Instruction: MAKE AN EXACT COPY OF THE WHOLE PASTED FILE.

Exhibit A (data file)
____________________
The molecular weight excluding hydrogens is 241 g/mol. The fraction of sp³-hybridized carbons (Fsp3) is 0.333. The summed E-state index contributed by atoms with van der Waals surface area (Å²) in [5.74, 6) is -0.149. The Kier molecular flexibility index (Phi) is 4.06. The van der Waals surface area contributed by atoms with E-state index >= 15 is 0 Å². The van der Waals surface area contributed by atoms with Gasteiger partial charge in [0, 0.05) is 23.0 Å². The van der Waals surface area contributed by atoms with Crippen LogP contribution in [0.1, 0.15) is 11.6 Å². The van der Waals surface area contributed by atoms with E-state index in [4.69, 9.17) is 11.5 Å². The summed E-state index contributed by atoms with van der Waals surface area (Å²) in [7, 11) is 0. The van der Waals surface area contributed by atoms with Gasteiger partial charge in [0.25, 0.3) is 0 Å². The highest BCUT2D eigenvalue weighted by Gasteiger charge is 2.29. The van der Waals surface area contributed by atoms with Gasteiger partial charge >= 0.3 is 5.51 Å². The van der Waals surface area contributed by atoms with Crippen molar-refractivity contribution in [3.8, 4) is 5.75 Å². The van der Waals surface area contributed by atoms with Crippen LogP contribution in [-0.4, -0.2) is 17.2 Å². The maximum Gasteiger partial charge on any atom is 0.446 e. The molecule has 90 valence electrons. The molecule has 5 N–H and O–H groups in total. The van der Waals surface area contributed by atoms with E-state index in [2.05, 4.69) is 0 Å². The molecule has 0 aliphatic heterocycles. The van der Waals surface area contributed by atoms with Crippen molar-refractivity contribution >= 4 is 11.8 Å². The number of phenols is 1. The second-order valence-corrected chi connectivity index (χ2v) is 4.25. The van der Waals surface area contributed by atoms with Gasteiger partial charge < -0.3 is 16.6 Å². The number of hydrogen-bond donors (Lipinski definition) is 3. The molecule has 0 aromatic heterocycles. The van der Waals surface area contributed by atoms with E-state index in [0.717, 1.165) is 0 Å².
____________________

The molecular weight excluding hydrogens is 241 g/mol. The fraction of sp³-hybridized carbons (Fsp3) is 0.333. The summed E-state index contributed by atoms with van der Waals surface area (Å²) in [5.74, 6) is -0.149. The Kier molecular flexibility index (Phi) is 4.06. The van der Waals surface area contributed by atoms with E-state index >= 15 is 0 Å². The van der Waals surface area contributed by atoms with Gasteiger partial charge in [0, 0.05) is 23.0 Å². The van der Waals surface area contributed by atoms with Crippen LogP contribution in [0.1, 0.15) is 11.6 Å². The van der Waals surface area contributed by atoms with E-state index in [4.69, 9.17) is 11.5 Å². The summed E-state index contributed by atoms with van der Waals surface area (Å²) in [7, 11) is 0. The van der Waals surface area contributed by atoms with Gasteiger partial charge in [0.25, 0.3) is 0 Å². The highest BCUT2D eigenvalue weighted by Gasteiger charge is 2.29. The van der Waals surface area contributed by atoms with Gasteiger partial charge >= 0.3 is 5.51 Å². The van der Waals surface area contributed by atoms with Crippen molar-refractivity contribution in [3.8, 4) is 5.75 Å². The van der Waals surface area contributed by atoms with Crippen LogP contribution in [-0.4, -0.2) is 17.2 Å². The maximum Gasteiger partial charge on any atom is 0.446 e. The molecule has 90 valence electrons. The molecule has 5 N–H and O–H groups in total. The van der Waals surface area contributed by atoms with E-state index in [2.05, 4.69) is 0 Å². The molecule has 0 aliphatic heterocycles. The van der Waals surface area contributed by atoms with Crippen molar-refractivity contribution >= 4 is 11.8 Å². The number of phenols is 1. The second-order valence-corrected chi connectivity index (χ2v) is 4.25. The van der Waals surface area contributed by atoms with Gasteiger partial charge < -0.3 is 16.6 Å². The number of hydrogen-bond donors (Lipinski definition) is 3. The molecule has 0 aromatic heterocycles. The van der Waals surface area contributed by atoms with E-state index in [0.717, 1.165) is 0 Å².